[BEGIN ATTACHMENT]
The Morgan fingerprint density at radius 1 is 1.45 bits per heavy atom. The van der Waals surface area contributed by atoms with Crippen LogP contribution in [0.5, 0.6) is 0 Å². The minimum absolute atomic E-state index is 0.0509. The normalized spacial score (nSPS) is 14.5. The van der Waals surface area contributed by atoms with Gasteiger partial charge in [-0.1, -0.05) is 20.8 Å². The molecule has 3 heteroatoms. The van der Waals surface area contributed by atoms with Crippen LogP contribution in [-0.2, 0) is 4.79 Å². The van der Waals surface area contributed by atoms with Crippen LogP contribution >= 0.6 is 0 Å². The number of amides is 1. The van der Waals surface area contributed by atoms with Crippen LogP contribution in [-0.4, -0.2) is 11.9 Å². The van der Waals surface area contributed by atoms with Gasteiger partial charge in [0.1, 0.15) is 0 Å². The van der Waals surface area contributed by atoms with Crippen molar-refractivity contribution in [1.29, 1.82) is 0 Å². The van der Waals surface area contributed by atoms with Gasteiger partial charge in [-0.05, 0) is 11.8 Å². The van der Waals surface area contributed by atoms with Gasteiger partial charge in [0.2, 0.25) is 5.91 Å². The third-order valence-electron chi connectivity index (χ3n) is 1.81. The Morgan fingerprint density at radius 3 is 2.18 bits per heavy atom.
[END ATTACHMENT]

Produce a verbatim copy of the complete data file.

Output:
The Morgan fingerprint density at radius 1 is 1.45 bits per heavy atom. The van der Waals surface area contributed by atoms with Crippen LogP contribution in [0.5, 0.6) is 0 Å². The minimum absolute atomic E-state index is 0.0509. The normalized spacial score (nSPS) is 14.5. The van der Waals surface area contributed by atoms with Gasteiger partial charge in [-0.1, -0.05) is 20.8 Å². The molecule has 3 heteroatoms. The van der Waals surface area contributed by atoms with Crippen LogP contribution in [-0.2, 0) is 4.79 Å². The van der Waals surface area contributed by atoms with Crippen LogP contribution >= 0.6 is 0 Å². The number of amides is 1. The van der Waals surface area contributed by atoms with Crippen LogP contribution in [-0.4, -0.2) is 11.9 Å². The van der Waals surface area contributed by atoms with Gasteiger partial charge in [0.1, 0.15) is 0 Å². The van der Waals surface area contributed by atoms with Crippen molar-refractivity contribution in [1.29, 1.82) is 0 Å². The van der Waals surface area contributed by atoms with Gasteiger partial charge in [-0.05, 0) is 11.8 Å². The van der Waals surface area contributed by atoms with Gasteiger partial charge in [0.2, 0.25) is 5.91 Å². The third-order valence-electron chi connectivity index (χ3n) is 1.81. The Morgan fingerprint density at radius 3 is 2.18 bits per heavy atom.